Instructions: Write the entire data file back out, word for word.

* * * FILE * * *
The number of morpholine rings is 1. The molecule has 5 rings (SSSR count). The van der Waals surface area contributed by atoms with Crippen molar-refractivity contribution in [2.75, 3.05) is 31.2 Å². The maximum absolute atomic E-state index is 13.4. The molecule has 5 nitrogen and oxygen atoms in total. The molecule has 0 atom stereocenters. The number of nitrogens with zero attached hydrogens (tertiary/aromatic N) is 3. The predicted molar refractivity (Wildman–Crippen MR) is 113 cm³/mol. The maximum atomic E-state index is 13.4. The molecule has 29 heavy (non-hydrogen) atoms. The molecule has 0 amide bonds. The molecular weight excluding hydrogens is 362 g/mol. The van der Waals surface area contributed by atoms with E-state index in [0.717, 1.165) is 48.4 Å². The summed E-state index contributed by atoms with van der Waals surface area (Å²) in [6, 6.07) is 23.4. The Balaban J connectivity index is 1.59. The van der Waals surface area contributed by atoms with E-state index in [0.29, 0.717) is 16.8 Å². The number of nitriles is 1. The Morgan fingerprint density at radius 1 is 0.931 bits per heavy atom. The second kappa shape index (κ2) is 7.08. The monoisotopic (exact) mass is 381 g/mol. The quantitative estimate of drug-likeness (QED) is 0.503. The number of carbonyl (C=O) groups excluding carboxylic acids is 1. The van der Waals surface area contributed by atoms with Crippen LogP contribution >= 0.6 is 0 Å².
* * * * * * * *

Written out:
The number of morpholine rings is 1. The molecule has 5 rings (SSSR count). The van der Waals surface area contributed by atoms with Crippen molar-refractivity contribution in [2.75, 3.05) is 31.2 Å². The maximum absolute atomic E-state index is 13.4. The molecule has 5 nitrogen and oxygen atoms in total. The molecule has 0 atom stereocenters. The number of nitrogens with zero attached hydrogens (tertiary/aromatic N) is 3. The predicted molar refractivity (Wildman–Crippen MR) is 113 cm³/mol. The maximum atomic E-state index is 13.4. The molecule has 29 heavy (non-hydrogen) atoms. The molecule has 0 amide bonds. The molecular weight excluding hydrogens is 362 g/mol. The van der Waals surface area contributed by atoms with E-state index in [0.717, 1.165) is 48.4 Å². The summed E-state index contributed by atoms with van der Waals surface area (Å²) in [6, 6.07) is 23.4. The Balaban J connectivity index is 1.59. The van der Waals surface area contributed by atoms with E-state index in [0.29, 0.717) is 16.8 Å². The number of nitriles is 1. The Morgan fingerprint density at radius 1 is 0.931 bits per heavy atom. The second kappa shape index (κ2) is 7.08. The monoisotopic (exact) mass is 381 g/mol. The quantitative estimate of drug-likeness (QED) is 0.503. The number of carbonyl (C=O) groups excluding carboxylic acids is 1. The van der Waals surface area contributed by atoms with Crippen LogP contribution >= 0.6 is 0 Å².